LensTip.com

Lens review

Nikon Nikkor Z 50 mm f/1.2 S

1 June 2021
Maciej Latałło

5. Chromatic and spherical aberration

Chromatic aberration

The optics of the Nikkor Z 1.2/50 is very complex for a standard lens and, at the same time, it contains two low dispersion glass elements. The lens is prepared well to fight longitudinal chromatic aberration and indeed, it has no problems with it. Colouring of out-of-focus images at the maximum relative aperture is very slight and it disappears practically completely on stopping down the aperture by 1 EV.

Nikon Nikkor Z 50 mm f/1.2 S - Chromatic and spherical aberration


Now let's check the correction of lateral chromatic aberration – below you see a graph, presenting the lens's performance for both types of detectors in correlation with aperture values.

Nikon Nikkor Z 50 mm f/1.2 S - Chromatic and spherical aberration


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On full frame, the aberration increases with stopping down the aperture from about 0.05% to 0.07% and it is well over 0.1% for the edge of the APS-C/DX sensor. In the worst case scenario the results reach just a borderline between low and medium level so you don't have any reasons to complain. Of course it should be noticed that the Sony FE 1.2/50 GM at the maximum relative aperture had results of 0.03-0.04% and on stopping down it never exceeded a value of 0.07%. As you see, the smaller Sony fared a bit better in this category once again.

Nikon Z7, RAW, f/1.2 Nikon Z7, RAW, f/16.0
Nikon Nikkor Z 50 mm f/1.2 S - Chromatic and spherical aberration Nikon Nikkor Z 50 mm f/1.2 S - Chromatic and spherical aberration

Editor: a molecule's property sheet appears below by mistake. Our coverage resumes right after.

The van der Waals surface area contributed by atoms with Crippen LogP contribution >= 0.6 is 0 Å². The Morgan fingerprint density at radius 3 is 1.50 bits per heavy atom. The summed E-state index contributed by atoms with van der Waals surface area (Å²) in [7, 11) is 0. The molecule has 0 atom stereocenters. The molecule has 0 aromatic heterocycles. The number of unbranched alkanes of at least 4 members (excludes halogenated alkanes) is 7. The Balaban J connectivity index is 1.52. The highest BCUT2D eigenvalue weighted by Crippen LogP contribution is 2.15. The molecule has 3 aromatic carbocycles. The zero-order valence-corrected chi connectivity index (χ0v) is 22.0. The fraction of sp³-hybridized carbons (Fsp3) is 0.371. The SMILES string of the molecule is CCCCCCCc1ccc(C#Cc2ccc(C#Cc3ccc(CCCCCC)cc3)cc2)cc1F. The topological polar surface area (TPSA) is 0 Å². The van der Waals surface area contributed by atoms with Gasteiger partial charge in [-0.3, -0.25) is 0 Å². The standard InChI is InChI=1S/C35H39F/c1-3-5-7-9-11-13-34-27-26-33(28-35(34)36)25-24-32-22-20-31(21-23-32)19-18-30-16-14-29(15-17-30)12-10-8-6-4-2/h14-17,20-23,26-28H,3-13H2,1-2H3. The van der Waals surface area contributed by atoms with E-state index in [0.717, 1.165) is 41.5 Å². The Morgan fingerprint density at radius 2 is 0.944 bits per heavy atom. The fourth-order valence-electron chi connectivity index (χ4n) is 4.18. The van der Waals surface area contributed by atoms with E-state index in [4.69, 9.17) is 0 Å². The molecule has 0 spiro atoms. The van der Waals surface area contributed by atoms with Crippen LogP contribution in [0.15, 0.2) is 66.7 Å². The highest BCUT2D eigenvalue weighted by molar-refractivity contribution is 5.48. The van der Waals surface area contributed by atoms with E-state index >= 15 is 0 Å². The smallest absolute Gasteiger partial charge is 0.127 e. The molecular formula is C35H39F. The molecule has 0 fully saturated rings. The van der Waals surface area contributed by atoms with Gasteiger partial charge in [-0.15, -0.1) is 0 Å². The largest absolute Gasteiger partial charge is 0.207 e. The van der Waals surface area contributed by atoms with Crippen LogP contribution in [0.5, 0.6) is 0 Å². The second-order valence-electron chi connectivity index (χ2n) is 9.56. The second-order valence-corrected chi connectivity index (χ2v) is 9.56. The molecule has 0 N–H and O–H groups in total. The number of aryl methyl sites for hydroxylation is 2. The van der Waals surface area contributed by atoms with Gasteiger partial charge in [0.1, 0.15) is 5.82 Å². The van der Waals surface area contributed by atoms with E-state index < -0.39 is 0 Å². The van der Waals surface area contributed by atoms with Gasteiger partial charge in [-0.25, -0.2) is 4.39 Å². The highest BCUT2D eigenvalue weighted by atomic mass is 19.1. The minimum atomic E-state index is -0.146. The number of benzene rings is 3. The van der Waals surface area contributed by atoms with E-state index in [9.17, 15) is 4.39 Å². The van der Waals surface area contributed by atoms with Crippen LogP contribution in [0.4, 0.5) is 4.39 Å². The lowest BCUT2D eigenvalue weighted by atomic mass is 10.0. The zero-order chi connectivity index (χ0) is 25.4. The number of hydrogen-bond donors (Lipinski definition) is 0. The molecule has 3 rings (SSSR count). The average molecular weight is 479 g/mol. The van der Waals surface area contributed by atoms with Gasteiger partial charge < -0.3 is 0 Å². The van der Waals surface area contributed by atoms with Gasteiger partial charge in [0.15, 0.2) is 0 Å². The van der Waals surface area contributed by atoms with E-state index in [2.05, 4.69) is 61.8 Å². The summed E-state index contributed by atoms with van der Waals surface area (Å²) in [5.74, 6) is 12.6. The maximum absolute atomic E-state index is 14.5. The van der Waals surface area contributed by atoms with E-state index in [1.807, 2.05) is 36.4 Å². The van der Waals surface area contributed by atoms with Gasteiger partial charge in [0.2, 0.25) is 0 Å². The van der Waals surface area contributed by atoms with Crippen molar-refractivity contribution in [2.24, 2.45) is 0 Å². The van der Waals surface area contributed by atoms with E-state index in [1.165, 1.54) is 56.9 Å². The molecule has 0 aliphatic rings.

Spherical aberration

When you look at the first photo from this chapter you can notice a small shift of DOF towards greater distances. It happens when you stop down the aperture from f/1.2 to f/1.8 and it might suggest that spherical aberration isn't corrected in a perfect way. The appearance of defocused circles of light, reached before and behind the focus, confirm that much. Overall they are similar but the first one features soft edges and the rim of the second one is brighter and distinctly accentuated.

Both effects aren't very pronounced so we have no serious reservations in this area, especially that images reached by f/1.2 are still sharp. It seems leaving a low level of spherical aberration might be a deliberate tactics. Perhaps optics constructors wanted to guarantee that out-of-focus areas would be more pleasing to the eye.

Still sacrificing sharpness for nice bokeh is, in my opinion, a risky trade. It's easy to measure sharpness levels as an objective parameter whereas bokeh is a subjective matter- its smoothness can appeal to some and be criticized by the others.

Nikon Z7, f/1.2, before Nikon Z7, f/1.2, after
Nikon Nikkor Z 50 mm f/1.2 S - Chromatic and spherical aberration Nikon Nikkor Z 50 mm f/1.2 S - Chromatic and spherical aberration